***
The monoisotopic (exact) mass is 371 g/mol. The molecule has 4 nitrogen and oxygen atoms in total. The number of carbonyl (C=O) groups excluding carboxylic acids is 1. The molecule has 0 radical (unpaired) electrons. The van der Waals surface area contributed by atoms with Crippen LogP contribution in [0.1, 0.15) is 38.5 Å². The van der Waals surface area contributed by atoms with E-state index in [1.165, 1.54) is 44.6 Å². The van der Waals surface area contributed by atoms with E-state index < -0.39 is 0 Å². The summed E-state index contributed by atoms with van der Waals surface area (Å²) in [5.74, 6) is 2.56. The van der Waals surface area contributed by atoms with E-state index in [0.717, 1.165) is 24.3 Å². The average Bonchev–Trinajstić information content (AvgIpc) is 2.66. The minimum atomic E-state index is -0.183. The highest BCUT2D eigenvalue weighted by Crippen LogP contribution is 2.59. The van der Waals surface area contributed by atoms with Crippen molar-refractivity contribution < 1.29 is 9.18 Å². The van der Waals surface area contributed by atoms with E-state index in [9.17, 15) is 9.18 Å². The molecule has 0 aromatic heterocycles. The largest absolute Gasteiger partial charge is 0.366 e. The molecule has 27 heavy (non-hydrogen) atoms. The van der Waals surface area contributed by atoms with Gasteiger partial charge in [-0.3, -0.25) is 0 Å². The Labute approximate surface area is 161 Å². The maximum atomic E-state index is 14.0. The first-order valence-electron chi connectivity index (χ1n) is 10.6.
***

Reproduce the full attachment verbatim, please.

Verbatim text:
The monoisotopic (exact) mass is 371 g/mol. The molecule has 4 nitrogen and oxygen atoms in total. The number of carbonyl (C=O) groups excluding carboxylic acids is 1. The molecule has 0 radical (unpaired) electrons. The van der Waals surface area contributed by atoms with Crippen LogP contribution in [0.1, 0.15) is 38.5 Å². The van der Waals surface area contributed by atoms with E-state index in [1.165, 1.54) is 44.6 Å². The van der Waals surface area contributed by atoms with E-state index < -0.39 is 0 Å². The summed E-state index contributed by atoms with van der Waals surface area (Å²) in [5.74, 6) is 2.56. The van der Waals surface area contributed by atoms with E-state index in [0.717, 1.165) is 24.3 Å². The average Bonchev–Trinajstić information content (AvgIpc) is 2.66. The minimum atomic E-state index is -0.183. The highest BCUT2D eigenvalue weighted by Crippen LogP contribution is 2.59. The van der Waals surface area contributed by atoms with Crippen molar-refractivity contribution < 1.29 is 9.18 Å². The van der Waals surface area contributed by atoms with E-state index in [9.17, 15) is 9.18 Å². The molecule has 0 aromatic heterocycles. The largest absolute Gasteiger partial charge is 0.366 e. The molecule has 27 heavy (non-hydrogen) atoms. The van der Waals surface area contributed by atoms with Gasteiger partial charge in [-0.3, -0.25) is 0 Å². The Labute approximate surface area is 161 Å². The maximum atomic E-state index is 14.0. The first-order valence-electron chi connectivity index (χ1n) is 10.6.